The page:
Soundstreams Beyond the Aria with Adrianne Pieczonka (soprano) and Kristina Szabó (mezzo-soprano), Tuesday, September 29, 2015 at Koerner Hall.
Soprano Adrianne Pieczonka turned sideways and leaned over the opened strings piano to sing a ghostly vocalise from George Crumb’s “Ancient Voices of Children,” at the end of Soundstream’s 2015/16 season opening concert. Her voice evoked a sound that twisted upwards filling Koerner Hall with an iridescent aura. The piece, composed in 1970, sets the piano like an abyss, whose black lacquered darkness looked directly back at Pieczonka. The repeal was the hopeful voice of an off-stage boy soprano Andrew Lowe, and an ensemble that undulated with an eerie pulse just as frightening as it was compelling.
“Ancient Voices of Children” is a rare modernist masterpiece that demonstrates the dramatic use of extended techniques. Sadly, Crumb’s gem had to wait for a few missteps on the program.
One was a selection from Luciano Berio’s classical music treatment of “Beatles Songs”, Yesterday, Michelle, and Ticket to Ride.
In 1960’s, Leonard Bernstein suggested that the Beatles were the Schubert’s of our age. The statement sparked a throng of adaptations, with Berio’s being the most unlikely.
Despite being sung with Pieczonka’s melting tone, the songs clashed with the powerful atmosphere of Crumb repertoire. While some well-up with warm fuzzies at the mention of the Beatles, programmatically it risks coming across as overly mannered nostalgia, as it did last night.
Another musical erratum was the premiere of Montreal-based composer Analia Llugdar’s “Romance de la luna, luna”, featuring Frederico Garcia Lorca’s poem of the same title. This piece represented a far too literal response to Crumb’s “Ancient Voices of Children” by Llugdar. Sung by Kristina Szabó, the orchestration was stark and full of modernist cliches such as barking, humming, hollering, yelling, and yipping. Szabó’s performance was technically impressive, however, and showed her serious commitment to the work (a rare quality, and one that stands Szabó apart from today’s rising opera voices).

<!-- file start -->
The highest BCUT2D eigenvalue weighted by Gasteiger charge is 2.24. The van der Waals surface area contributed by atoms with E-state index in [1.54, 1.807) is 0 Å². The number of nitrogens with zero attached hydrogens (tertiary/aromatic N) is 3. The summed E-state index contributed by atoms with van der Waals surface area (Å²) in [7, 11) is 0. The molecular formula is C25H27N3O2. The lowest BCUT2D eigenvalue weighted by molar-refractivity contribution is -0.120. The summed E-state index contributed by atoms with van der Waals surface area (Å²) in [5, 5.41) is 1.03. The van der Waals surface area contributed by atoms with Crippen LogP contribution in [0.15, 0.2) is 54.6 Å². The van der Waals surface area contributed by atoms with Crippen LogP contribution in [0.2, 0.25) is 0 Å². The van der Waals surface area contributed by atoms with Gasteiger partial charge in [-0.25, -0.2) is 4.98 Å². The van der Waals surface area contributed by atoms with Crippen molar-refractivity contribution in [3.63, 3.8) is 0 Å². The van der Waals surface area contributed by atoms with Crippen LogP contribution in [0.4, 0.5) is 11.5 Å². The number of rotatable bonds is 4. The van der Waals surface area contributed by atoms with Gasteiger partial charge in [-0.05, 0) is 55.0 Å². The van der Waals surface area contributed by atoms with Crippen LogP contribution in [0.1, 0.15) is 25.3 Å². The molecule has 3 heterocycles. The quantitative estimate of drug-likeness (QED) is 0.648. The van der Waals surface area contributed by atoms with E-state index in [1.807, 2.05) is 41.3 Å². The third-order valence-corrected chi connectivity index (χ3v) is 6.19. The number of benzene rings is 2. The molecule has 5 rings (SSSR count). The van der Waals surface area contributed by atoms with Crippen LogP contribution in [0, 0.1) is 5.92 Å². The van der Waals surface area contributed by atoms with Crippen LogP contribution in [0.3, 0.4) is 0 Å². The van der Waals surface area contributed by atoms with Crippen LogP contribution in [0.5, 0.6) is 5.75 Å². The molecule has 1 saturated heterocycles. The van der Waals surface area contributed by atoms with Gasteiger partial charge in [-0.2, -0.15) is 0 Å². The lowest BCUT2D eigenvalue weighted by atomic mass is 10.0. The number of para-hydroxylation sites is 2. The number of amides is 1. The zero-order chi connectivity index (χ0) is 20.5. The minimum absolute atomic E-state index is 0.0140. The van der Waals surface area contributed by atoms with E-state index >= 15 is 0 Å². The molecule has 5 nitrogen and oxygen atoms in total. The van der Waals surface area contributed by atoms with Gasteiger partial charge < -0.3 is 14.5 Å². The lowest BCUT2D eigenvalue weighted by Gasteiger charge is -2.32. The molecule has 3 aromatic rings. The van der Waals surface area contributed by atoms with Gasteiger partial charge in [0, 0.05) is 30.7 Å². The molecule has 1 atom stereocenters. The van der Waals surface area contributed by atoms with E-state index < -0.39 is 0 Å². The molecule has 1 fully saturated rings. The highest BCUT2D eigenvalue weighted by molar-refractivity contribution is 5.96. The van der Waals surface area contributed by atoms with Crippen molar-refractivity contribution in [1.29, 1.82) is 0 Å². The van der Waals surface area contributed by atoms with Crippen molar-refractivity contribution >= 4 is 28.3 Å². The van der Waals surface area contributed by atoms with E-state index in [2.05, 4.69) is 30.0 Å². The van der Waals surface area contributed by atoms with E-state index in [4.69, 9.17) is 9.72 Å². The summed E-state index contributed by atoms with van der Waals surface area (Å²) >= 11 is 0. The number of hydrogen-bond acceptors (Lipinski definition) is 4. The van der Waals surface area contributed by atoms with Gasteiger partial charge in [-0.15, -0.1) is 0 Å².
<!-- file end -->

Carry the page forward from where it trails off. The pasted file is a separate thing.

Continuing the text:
A special mention goes out to harpist Erica Goodman, who evoked an amazing true-fire tremolo that could have rivaled any.
The evening opened with a performance of excerpts from Crumb’s “American Songbook”, which paired an amplified Kristina Szabó and Adrianne Pieczonka in a wistfully gothic manner. Like the unfolding of a Carson McCullers novella, Crumb highlights Americana like a grainy old film in a farm town cinema. Unfortunately, much of the vocal interplay between Szabó and Pieczonka was obscured behind the muscular percussion and prepared piano. The use of amplification is always a tricky issue, but one wonders why Soundstreams resorted to amplification of the voices when opera singers are more than capable of reaching to the back of the room. A simpler solution would have been lowering the dynamic of the ensemble by a point or two.
I’ll make a quick mention of the members-only section set up in the Koerner Hall lobby last night: Having a restricted member’s area is nothing new, but arts presenters should know better than to place them behind a velvet rope just feet away from where the more casual concert goers reside. There is no better way to alienate audiences than by separating them by the length of their purse strings.